As such, flowers are not merely metaphors for sex, they are sex.

As a species, we have a remarkable capacity for symbolic logic. We are able to draw conclusions from abstractions. In our evolutionary past gift of flowers may have played to this trait. flowers6

Far from being an abstraction, flowers can be a pretty clear and simple evocation of sex. If anything, flowers lack in subtly when it comes to conveying a message of romance. They are nature’s equivalent of writing the word “sex” on a piece of paper.

This said, it may be that the message contained within the gift of flowers was more nuanced than that. After all, not all flowers lay their sex organs bare to deliver a lusty message. Roses, for example, robe their reproductive tissues in lush petals, hiding them from prying eyes.

Roses suggest that floral gifts may convey a less overt message than merely “sex”.

Flowers, of course, presage the location of fruits and seeds. Roses, for example, foretell of the impending rosehip. In or evolutionary past, individuals who were able to identify the sites of flowers now, knew where there would be food resources in the future. What’s more, flowers themselves can be a food resource in and of themselves. Flowers can be rich in both nutrients and plant-produced chemicals that have nutritional or medicinal benefits. This said, plants generally also provide fairly strong deterrents for the consumption of their reproductive organs before they have, in fact, reproduced. Either way, even if they are not a food resource themselves, flowers can be a means for an individual to show that they will, in future, be a resource provider.

There are plenty of examples of animals that provide a gift that provides an indicator of whether they will be a good provider. Such a gift is known as a nuptial gift. Many insects and spiders present a nuptial gift to prospective mates, as a pre-requisite to mating. Some birds have taken nuptial gifts to a remarkable extreme. The male shrike, a relative of songbirds that acts like a raptor, will festoon thickets with the carcasses of prey to attract a mate. The male bowerbird, on the other hand, assembles an elaborate structure that they decorate with sticks and brightly coloured objects in an attempt to attract a mate.

Notably, humans appear to be the only primate species that uses flowers as a nuptial gift. If flowers were a good signifier of being a better provider, it would be surprising that another primate species didn’t use flowers to convey this fact. This said, perhaps the community and family structures of other primate species don’t require this sort of indicator. Indication of being a good provider may be more useful for largely monogamous, pair-bonded species like humans.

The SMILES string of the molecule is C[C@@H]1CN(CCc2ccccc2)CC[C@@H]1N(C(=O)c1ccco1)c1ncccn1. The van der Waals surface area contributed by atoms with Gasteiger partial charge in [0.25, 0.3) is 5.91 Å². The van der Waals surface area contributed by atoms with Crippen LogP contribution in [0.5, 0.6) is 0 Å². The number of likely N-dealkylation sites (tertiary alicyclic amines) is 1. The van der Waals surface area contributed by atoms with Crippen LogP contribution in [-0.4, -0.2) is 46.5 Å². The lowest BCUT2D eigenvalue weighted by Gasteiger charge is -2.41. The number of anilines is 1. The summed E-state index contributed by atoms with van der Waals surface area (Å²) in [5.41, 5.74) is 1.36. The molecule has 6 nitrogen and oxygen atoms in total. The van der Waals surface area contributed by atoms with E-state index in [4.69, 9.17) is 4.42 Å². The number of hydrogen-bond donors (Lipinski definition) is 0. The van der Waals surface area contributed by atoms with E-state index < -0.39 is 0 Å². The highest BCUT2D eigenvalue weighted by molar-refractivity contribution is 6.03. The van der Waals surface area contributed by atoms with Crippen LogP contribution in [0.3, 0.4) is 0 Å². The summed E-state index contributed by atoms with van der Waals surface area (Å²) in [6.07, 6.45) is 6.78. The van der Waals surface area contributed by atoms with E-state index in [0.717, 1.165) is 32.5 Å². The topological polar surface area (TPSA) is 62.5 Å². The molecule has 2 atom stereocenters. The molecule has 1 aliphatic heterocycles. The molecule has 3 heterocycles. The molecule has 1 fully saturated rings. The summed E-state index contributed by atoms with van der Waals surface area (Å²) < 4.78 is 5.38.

Another intriguing possibility is that flowers, inadvertently, are evocative of something less tangible. flowers2

Floral colours and scents are frequently similar to fruit hues and odours. It has been hypothesised that our trichromatic vision and components of our sense of smell evolved, such that we are positively stimulated by fruit colours and odours.

Our love of flowers may stem from our love of fruit. That is, our gifts of flowers emerged merely as proxies for gifts of fruit. Apes will gift fruit to each other, so perhaps our floral gifts are an extension of such gifting. This said, if it is the case that flowers are a proxy for fruit, why not gift fruit? The answer may be that flowers actually are evocative – a proxy for – something greater than fruit.

There is evidence to suggest that flowers can provide a sense of greater well-being. The roots of this are not known. Some have suggested that it may be related to the contentedness following consumption fruit, following from above, while others have suggested that it is something greater. Specifically, it has been suggested that flowers provide a tangible link to times and places of fecundity – that is, when and where life was good and productive. While requiring some abstraction, this hypothesis holds appeal in that we do know that both visual and olfactory (scent) stimuli are strong cues for memory recall, especially when coupled together. It may be that, by gifting flowers, we create the impression of better times – of comfort. By instilling a sense of comfort, of fecundity, flowers pave the way for romance to follow.